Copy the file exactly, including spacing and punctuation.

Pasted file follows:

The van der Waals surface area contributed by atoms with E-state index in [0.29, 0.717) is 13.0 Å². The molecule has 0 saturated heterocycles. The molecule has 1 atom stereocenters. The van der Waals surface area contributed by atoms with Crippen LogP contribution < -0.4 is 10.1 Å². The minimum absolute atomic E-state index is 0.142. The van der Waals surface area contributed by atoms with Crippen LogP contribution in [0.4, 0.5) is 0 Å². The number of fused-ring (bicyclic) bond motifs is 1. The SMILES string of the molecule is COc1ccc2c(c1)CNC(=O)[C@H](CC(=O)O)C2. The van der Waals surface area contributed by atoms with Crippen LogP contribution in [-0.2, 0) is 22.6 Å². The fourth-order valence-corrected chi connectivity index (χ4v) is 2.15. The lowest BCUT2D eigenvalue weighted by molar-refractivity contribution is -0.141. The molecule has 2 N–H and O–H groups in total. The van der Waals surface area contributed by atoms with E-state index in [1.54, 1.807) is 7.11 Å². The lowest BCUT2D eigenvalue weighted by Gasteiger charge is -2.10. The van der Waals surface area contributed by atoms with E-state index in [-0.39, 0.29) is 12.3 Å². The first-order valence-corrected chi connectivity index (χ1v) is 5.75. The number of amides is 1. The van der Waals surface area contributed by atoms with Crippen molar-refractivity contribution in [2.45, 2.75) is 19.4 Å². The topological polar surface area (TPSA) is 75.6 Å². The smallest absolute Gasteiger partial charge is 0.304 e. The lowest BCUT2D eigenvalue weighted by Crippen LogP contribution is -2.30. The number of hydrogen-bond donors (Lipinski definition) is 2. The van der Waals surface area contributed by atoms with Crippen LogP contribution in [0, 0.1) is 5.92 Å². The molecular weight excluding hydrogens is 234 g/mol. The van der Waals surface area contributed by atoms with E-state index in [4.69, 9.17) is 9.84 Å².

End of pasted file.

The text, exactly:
The van der Waals surface area contributed by atoms with E-state index in [0.29, 0.717) is 13.0 Å². The molecule has 0 saturated heterocycles. The molecule has 1 atom stereocenters. The van der Waals surface area contributed by atoms with Crippen LogP contribution < -0.4 is 10.1 Å². The minimum absolute atomic E-state index is 0.142. The van der Waals surface area contributed by atoms with Crippen LogP contribution in [0.4, 0.5) is 0 Å². The number of fused-ring (bicyclic) bond motifs is 1. The SMILES string of the molecule is COc1ccc2c(c1)CNC(=O)[C@H](CC(=O)O)C2. The van der Waals surface area contributed by atoms with Crippen LogP contribution in [-0.2, 0) is 22.6 Å². The fourth-order valence-corrected chi connectivity index (χ4v) is 2.15. The lowest BCUT2D eigenvalue weighted by molar-refractivity contribution is -0.141. The molecule has 2 N–H and O–H groups in total. The van der Waals surface area contributed by atoms with E-state index in [1.54, 1.807) is 7.11 Å². The lowest BCUT2D eigenvalue weighted by Gasteiger charge is -2.10. The van der Waals surface area contributed by atoms with E-state index in [-0.39, 0.29) is 12.3 Å². The first-order valence-corrected chi connectivity index (χ1v) is 5.75. The number of amides is 1. The van der Waals surface area contributed by atoms with Crippen molar-refractivity contribution in [2.45, 2.75) is 19.4 Å². The topological polar surface area (TPSA) is 75.6 Å². The smallest absolute Gasteiger partial charge is 0.304 e. The lowest BCUT2D eigenvalue weighted by Crippen LogP contribution is -2.30. The number of hydrogen-bond donors (Lipinski definition) is 2. The van der Waals surface area contributed by atoms with Crippen LogP contribution in [0, 0.1) is 5.92 Å². The molecular weight excluding hydrogens is 234 g/mol. The van der Waals surface area contributed by atoms with E-state index in [4.69, 9.17) is 9.84 Å².